You know, I've always been a fan of Michael Ruhlman's books and blogging, but I haven't really made many of his recipes. I mean, sure, he taught me how to make a real quiche but otherwise I mainly think of him as yelling at people to make stock and being a charcuterie hero... and with Ratio I almost thought he had abandoned recipes in their entirety. But apparently recipes are not dead, as the principles of cooking in Ruhlman's Twenty are illustrated with one hundred of them... which may make this book more accessible to the beginning cook.
The dish you see pictured above is "Weeknight Coq au Vin" and it appears in the "Water" chapter. Yes, that's right, he has an entire chapter (and a handful of recipes) dedicated to the wonders of water. But you know what? I think he's right on with this: water is a very important element in cooking but it's obviously not one we often think of, and understanding how it works seems a good way to become better in the kitchen. In this particular case, water is used to tenderize the bacon and extract flavors from both it and the onions and garlic. What's clever about this is that in the Julia Child method of making Coq au Vin you turn regular bacon into lardons by blanching it, which neutralizes the smokiness... and added hassle that might not seem worth it... but Ruhlman achieves this, along with extracting sugars from the onions to help them caramelize, all in one step with the creative usage of water.
The other clever part of this recipe is another simple addition... and that is finishing the chicken under the broiler to crisp up the skin. Weak and flabby skin is the bane of any braise of chicken parts, but for whatever reason you seldom see recipes that try to mitigate it. It's a nice touch and it makes leftovers much more appealing, as you only have to put one leg per diner under the broiler... and if somebody wants a second serving, it's only 3 minutes to the table.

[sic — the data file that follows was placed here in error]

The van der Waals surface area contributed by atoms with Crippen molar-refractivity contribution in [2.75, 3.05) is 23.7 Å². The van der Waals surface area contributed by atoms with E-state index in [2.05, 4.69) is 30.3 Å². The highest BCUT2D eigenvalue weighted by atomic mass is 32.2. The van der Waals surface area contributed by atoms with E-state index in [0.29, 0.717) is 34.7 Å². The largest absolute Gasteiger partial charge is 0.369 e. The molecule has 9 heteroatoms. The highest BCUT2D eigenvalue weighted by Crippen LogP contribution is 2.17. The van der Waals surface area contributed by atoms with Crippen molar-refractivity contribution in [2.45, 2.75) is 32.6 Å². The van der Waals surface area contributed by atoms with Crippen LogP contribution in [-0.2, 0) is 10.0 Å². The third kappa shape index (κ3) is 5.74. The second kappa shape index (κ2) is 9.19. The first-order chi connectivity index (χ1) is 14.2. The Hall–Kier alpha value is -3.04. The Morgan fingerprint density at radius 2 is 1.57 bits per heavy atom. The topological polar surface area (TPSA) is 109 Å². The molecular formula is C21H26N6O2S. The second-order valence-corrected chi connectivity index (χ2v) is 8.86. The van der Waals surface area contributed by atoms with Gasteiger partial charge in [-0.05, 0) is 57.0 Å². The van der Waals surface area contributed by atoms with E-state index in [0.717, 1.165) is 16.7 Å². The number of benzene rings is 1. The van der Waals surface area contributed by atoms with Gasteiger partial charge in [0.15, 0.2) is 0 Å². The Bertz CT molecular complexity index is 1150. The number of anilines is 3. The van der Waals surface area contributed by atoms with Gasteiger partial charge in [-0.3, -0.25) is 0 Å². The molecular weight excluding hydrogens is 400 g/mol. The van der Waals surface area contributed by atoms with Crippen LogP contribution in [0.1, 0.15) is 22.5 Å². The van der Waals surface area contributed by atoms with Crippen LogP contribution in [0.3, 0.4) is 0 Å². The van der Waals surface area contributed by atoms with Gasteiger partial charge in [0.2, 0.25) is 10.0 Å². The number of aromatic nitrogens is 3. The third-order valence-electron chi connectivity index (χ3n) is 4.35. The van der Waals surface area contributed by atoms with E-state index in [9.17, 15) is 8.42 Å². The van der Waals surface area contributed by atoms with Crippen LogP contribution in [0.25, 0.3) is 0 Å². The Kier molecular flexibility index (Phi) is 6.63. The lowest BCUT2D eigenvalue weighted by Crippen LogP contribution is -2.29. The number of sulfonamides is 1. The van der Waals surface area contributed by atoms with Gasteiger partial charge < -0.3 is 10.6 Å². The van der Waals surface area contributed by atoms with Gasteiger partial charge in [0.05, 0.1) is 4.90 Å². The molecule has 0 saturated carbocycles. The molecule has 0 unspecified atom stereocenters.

The one complaint I do have is the assertion that this dish can be prepared in an hour. Maybe if you have a sous chef who has all your mise en place all set up and the oven preheated when you walk in the door... but otherwise I'd say plan on an hour and a half if you are super efficient but I'd expect closer to two. Admittedly this kind of time underestimation is de rigueur in cookbooks... and I guess you just have to know the times are always ridiculous, but I can't help it... it's still a pet peeve. I feel like unrealistic times end up discouraging aspiring cooks who try a recipe expecting to get dinner on the table by 7, but are still slaving in the kitchen and fending off a hungry family at 8:30. I mean, how is that fun? Doesn't that push you to the side of "let's just get takeout"? Why not itemize the times and show where people who aren't as good in the kitchen where it's likely to take longer? Maybe that means less people will try cooking it on a weeknight, but I think it also means fewer frustrated cooks... which is a net positive in my view.
I also think the sauce needs to be defatted if you care about presentation. Maybe the bacon I used was especially fatty, but the sauce was swimming in it at the end... still very tasty, but I recommend letting it cool or a fat separator if you are trying to make an impression.
All in all, however, I thought it was a very good recipe. The flavors are great and it's easy to follow. You can find it here.